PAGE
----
New York Fed Launches Alternative to Libor

The new SOFR interbank lending rate is "going to be based on a very, very robust set of transactions" and could eventually replace Labor.
Matthew HellerApril 3, 2018

The New York Federal Reserve on Tuesday began publishing a benchmark interbank lending rate that could eventually replace the scandal-tarnished Libor.

The new Secured Overnight Financing Rate (SOFR) was set at 1.80%, marking a milestone for U.S. regulators’ effort to reduce markets’ reliance on Libor, which has also seen a decline in loans backing the rate.

“It’s going to be based on a very, very robust set of transactions. I don’t think a lot of the issues and unknown volatility around Libor is going to exist,” Blake Gwinn, an interest rate strategist at NatWest Markets, told Reuters.

Libor underpins about $200 trillion in derivatives and loans but has been tainted by widespread rigging by the banks that set it. The rate’s recent rise to its highest level since March 2008 has also fueled concerns about the robustness of Libor, which is sometimes estimated rather than based on actual transactions.

“It’s kind of got everybody scratching their heads trying to figure out why it’s doing what it’s doing,” Gwinn said.

SOFR is based on transactions in the Treasury repurchase market, where banks and investors borrow or loan Treasuries overnight. A group of large banks, the Alternative Reference Rate Committee, selected the rate in February, citing the depth and robustness of the repo market where around $800 billion is traded daily.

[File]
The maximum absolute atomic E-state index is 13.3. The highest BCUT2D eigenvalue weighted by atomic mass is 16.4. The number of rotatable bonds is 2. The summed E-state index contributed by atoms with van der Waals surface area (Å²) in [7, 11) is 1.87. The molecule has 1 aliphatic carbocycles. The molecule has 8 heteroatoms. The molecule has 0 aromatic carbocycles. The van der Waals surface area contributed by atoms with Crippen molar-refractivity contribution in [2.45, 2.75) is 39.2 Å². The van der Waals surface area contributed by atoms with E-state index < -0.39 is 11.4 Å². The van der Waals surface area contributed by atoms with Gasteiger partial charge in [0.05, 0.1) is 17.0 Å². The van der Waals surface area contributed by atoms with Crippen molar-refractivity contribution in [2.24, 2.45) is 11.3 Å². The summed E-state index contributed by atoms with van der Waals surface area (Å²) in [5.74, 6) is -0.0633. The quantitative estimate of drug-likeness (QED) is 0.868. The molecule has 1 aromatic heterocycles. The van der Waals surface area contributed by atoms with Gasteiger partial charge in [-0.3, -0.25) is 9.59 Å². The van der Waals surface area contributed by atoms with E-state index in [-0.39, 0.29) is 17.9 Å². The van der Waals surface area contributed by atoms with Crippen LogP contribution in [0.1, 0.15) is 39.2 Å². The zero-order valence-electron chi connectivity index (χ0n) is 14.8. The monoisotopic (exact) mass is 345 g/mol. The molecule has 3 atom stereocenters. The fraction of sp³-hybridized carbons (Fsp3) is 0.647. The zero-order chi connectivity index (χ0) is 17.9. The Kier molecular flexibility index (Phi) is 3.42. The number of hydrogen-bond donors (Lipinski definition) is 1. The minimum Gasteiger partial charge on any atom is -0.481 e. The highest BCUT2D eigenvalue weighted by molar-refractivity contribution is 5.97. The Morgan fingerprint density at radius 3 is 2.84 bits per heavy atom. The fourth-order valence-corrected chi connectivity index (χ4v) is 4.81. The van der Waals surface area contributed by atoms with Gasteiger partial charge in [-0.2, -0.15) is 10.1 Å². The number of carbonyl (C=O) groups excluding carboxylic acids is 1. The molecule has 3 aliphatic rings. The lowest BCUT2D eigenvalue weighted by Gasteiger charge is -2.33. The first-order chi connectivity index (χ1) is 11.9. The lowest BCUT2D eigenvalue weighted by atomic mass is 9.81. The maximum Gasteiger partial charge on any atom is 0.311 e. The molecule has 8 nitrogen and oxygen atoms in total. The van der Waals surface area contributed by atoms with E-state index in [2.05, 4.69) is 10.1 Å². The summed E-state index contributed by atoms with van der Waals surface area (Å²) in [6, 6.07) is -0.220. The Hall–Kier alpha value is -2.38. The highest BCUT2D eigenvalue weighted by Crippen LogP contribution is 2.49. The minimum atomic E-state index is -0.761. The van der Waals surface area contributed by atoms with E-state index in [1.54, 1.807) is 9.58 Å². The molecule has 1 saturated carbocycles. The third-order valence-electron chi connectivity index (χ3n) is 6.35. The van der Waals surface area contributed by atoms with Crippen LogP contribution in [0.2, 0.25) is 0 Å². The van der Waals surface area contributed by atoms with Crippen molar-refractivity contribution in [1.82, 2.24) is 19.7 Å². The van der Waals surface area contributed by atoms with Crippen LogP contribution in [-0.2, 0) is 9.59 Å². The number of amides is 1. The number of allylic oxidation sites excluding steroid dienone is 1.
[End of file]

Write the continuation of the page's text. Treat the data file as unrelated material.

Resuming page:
The New York Fed’s publication of SOFR is the first in a series of steps to enable a transition from Libor, with the CME Group scheduled to begin trading futures based on the rate on May 7. The head of Britain’s financial markets regulator said last year that a Libor substitute must be in place for banks to use by the end of 2021.

According to Reuters, a move away from Libor “is expected to be gradual and complicated,” in part because SOFR is an overnight rate only, while U.S. dollar Libor is currently published according to different terms.

The ARRC has announced that its paced transition plan includes the creation of a term reference rate based on SOFR derivatives once sufficient liquidity has been established.